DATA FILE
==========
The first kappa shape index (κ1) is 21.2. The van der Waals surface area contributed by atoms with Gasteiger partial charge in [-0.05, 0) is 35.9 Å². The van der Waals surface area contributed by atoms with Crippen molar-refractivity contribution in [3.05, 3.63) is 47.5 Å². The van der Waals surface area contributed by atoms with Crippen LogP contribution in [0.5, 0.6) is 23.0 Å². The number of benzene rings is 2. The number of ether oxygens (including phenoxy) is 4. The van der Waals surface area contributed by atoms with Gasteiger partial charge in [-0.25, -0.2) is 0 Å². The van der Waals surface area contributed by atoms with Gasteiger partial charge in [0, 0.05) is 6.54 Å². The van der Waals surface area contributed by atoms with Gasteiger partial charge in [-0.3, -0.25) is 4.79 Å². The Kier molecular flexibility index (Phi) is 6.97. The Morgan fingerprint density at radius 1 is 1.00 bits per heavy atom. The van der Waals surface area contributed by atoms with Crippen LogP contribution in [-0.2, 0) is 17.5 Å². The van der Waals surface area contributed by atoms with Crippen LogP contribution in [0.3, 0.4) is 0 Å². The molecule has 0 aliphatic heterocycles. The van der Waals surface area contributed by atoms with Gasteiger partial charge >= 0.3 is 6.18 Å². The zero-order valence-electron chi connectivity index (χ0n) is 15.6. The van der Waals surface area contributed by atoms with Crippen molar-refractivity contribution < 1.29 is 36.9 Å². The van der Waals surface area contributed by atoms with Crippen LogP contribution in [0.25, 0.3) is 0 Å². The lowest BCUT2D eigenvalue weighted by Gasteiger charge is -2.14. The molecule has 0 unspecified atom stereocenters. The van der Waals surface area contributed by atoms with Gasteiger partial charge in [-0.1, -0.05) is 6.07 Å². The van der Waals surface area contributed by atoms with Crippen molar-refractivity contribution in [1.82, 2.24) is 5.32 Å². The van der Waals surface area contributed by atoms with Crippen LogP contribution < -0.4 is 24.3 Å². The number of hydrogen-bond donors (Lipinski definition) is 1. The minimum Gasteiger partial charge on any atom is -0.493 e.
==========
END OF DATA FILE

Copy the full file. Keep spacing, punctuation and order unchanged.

The first kappa shape index (κ1) is 21.2. The van der Waals surface area contributed by atoms with Gasteiger partial charge in [-0.05, 0) is 35.9 Å². The van der Waals surface area contributed by atoms with Crippen molar-refractivity contribution in [3.05, 3.63) is 47.5 Å². The van der Waals surface area contributed by atoms with Crippen LogP contribution in [0.5, 0.6) is 23.0 Å². The number of benzene rings is 2. The number of ether oxygens (including phenoxy) is 4. The van der Waals surface area contributed by atoms with Gasteiger partial charge in [-0.25, -0.2) is 0 Å². The van der Waals surface area contributed by atoms with Gasteiger partial charge in [0, 0.05) is 6.54 Å². The van der Waals surface area contributed by atoms with Gasteiger partial charge in [-0.3, -0.25) is 4.79 Å². The Kier molecular flexibility index (Phi) is 6.97. The Morgan fingerprint density at radius 1 is 1.00 bits per heavy atom. The van der Waals surface area contributed by atoms with Crippen LogP contribution in [-0.2, 0) is 17.5 Å². The van der Waals surface area contributed by atoms with Crippen LogP contribution in [0.3, 0.4) is 0 Å². The molecule has 0 aliphatic heterocycles. The van der Waals surface area contributed by atoms with Gasteiger partial charge >= 0.3 is 6.18 Å². The zero-order valence-electron chi connectivity index (χ0n) is 15.6. The van der Waals surface area contributed by atoms with Crippen molar-refractivity contribution < 1.29 is 36.9 Å². The van der Waals surface area contributed by atoms with Crippen LogP contribution in [0.25, 0.3) is 0 Å². The lowest BCUT2D eigenvalue weighted by Gasteiger charge is -2.14. The molecule has 0 unspecified atom stereocenters. The van der Waals surface area contributed by atoms with Gasteiger partial charge in [-0.1, -0.05) is 6.07 Å². The van der Waals surface area contributed by atoms with Crippen molar-refractivity contribution in [1.82, 2.24) is 5.32 Å². The van der Waals surface area contributed by atoms with Crippen LogP contribution < -0.4 is 24.3 Å². The number of hydrogen-bond donors (Lipinski definition) is 1. The minimum Gasteiger partial charge on any atom is -0.493 e.